There are two arguments about the renminbi, both of which I like. One is the Fred Hu argument. This is that the currency is undervalued and should go up. A lot of trade data supports that. The other argument is from Frank Wong at Bank of America in Taiwan who is of the opinion that there is a current account surplus, but when the capital account gets opened up, the quality of the banking system is so bad, that it will lead to a wall of money coming out. Both of which may be right.

Historically, when controls are lifted, the first response is an appreciation, because the trade flows are real and they are there. The capital flows will pick up only when there are opportunities and products. You obviously have some rich people who are prepared for this and ready to go. But the vast majority of people who hold savings need a mechanism to transfer renminbi into another currency. So my guess is we get appreciation and then over time as the capital flow picks up, a depreciation.

My current concern is what I term "lazy talk". When you go to London or the US, everybody thinks that the Asian countries are about five miles apart and have the same economies, and that they operate the same way. What worries me is that as more and more people think through the logic of a renminbi and Asian currency appreciation, it becomes a lazy, fashionable trade and lazy investors get involved, who don't really know why. So we'll get a lot of speculative money washing around in systems which are a bit rigid. And then someone will turn up on Bloomberg with a Korean name and a government connection and will say Korean won overvalued and everyone will run for the exits at the same time.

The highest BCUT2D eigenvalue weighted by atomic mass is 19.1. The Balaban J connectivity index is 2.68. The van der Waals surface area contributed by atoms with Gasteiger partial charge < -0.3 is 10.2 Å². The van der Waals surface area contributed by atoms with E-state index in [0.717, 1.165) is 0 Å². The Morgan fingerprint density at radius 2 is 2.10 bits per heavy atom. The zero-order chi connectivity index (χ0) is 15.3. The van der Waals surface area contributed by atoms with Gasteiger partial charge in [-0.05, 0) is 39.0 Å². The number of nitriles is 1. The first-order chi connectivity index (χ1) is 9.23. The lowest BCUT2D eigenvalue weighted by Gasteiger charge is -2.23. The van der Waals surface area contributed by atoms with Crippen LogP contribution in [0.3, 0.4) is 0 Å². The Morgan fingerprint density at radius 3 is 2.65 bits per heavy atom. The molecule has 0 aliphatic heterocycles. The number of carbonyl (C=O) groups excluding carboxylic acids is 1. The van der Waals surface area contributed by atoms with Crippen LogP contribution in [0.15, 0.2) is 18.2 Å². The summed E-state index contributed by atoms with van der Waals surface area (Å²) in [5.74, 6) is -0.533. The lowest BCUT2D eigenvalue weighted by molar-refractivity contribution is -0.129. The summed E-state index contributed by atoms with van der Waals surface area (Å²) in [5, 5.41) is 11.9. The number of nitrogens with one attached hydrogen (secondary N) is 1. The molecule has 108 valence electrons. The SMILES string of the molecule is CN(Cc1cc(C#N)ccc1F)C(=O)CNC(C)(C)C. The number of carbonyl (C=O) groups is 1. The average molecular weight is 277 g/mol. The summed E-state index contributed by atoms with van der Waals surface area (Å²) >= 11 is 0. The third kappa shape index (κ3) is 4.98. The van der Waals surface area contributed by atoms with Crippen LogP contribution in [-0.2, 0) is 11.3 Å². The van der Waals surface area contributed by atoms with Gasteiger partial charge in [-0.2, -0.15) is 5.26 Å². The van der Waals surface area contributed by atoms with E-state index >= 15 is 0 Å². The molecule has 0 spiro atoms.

So what worries me about Asia, is that the logic is powerful but I am concerned about the market dynamic.

The yen and the won are very highly correlated. Do you think that is going to change?

The circumstance in which it might change is if we are wrong and the US economy picks up and is really strong, then Korea will be a bigger beneficiary of that than Japan and that might be enough for the won to appreciate against the yen. But unless that happens, the Koreans and Taiwanese holding the levels of their currencies and waiting to see what the Japanese and Chinese do.

Where do you think the Korean won will appreciate to in the next couple of years?

Let's says renminbi and yen appreciate 10%, then the won is going to be 10% stronger. I feel they will all be pretty much the same. I am confident that within two years we are going to have a big adjustment. But I don't know whether it's going to be in 3 months or 18 months.

Is this the flip side of the Asian crisis, where all the Asia currencies devalued?

Yes, and the central banks are trying to restrain the natural appreciation of their currencies. And if this keeps going for 18 months and the central banks in Taiwan and Korea keep intervening and they intervene by selling their currency, and their currency ends up with the banks and the banks end up with surplus liquidity, it becomes a different version of 1997. That money has to go somewhere. It's either going to go into bonds, equities or real estate. And so you are going to create asset price inflation somewhere in the system. That's what I fear.